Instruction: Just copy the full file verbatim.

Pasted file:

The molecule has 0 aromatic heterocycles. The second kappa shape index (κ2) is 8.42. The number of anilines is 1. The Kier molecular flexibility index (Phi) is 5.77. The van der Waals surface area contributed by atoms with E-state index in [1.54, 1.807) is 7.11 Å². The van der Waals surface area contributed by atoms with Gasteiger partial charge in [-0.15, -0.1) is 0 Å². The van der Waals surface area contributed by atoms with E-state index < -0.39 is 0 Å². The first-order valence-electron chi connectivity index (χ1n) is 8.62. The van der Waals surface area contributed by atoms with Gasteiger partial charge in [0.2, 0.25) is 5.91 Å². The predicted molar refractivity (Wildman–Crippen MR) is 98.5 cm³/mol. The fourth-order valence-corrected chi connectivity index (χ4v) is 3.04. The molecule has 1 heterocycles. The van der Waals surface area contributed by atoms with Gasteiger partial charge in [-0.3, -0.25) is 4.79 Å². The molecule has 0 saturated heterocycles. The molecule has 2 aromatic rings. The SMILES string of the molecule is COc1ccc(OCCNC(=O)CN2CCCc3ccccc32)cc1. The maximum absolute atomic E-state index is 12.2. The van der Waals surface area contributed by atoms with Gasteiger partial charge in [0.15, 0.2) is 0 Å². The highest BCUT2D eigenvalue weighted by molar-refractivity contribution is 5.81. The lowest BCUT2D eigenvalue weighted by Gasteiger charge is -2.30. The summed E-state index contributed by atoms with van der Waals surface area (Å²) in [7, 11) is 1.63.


The molecule has 0 aromatic heterocycles. The second kappa shape index (κ2) is 8.42. The number of anilines is 1. The Kier molecular flexibility index (Phi) is 5.77. The van der Waals surface area contributed by atoms with E-state index in [1.54, 1.807) is 7.11 Å². The van der Waals surface area contributed by atoms with Gasteiger partial charge in [-0.15, -0.1) is 0 Å². The van der Waals surface area contributed by atoms with E-state index < -0.39 is 0 Å². The first-order valence-electron chi connectivity index (χ1n) is 8.62. The van der Waals surface area contributed by atoms with Gasteiger partial charge in [0.2, 0.25) is 5.91 Å². The predicted molar refractivity (Wildman–Crippen MR) is 98.5 cm³/mol. The fourth-order valence-corrected chi connectivity index (χ4v) is 3.04. The molecule has 1 heterocycles. The van der Waals surface area contributed by atoms with Gasteiger partial charge in [-0.3, -0.25) is 4.79 Å². The molecule has 0 saturated heterocycles. The molecule has 2 aromatic rings. The SMILES string of the molecule is COc1ccc(OCCNC(=O)CN2CCCc3ccccc32)cc1. The maximum absolute atomic E-state index is 12.2. The van der Waals surface area contributed by atoms with Gasteiger partial charge in [0.15, 0.2) is 0 Å². The highest BCUT2D eigenvalue weighted by molar-refractivity contribution is 5.81. The lowest BCUT2D eigenvalue weighted by Gasteiger charge is -2.30. The summed E-state index contributed by atoms with van der Waals surface area (Å²) in [7, 11) is 1.63.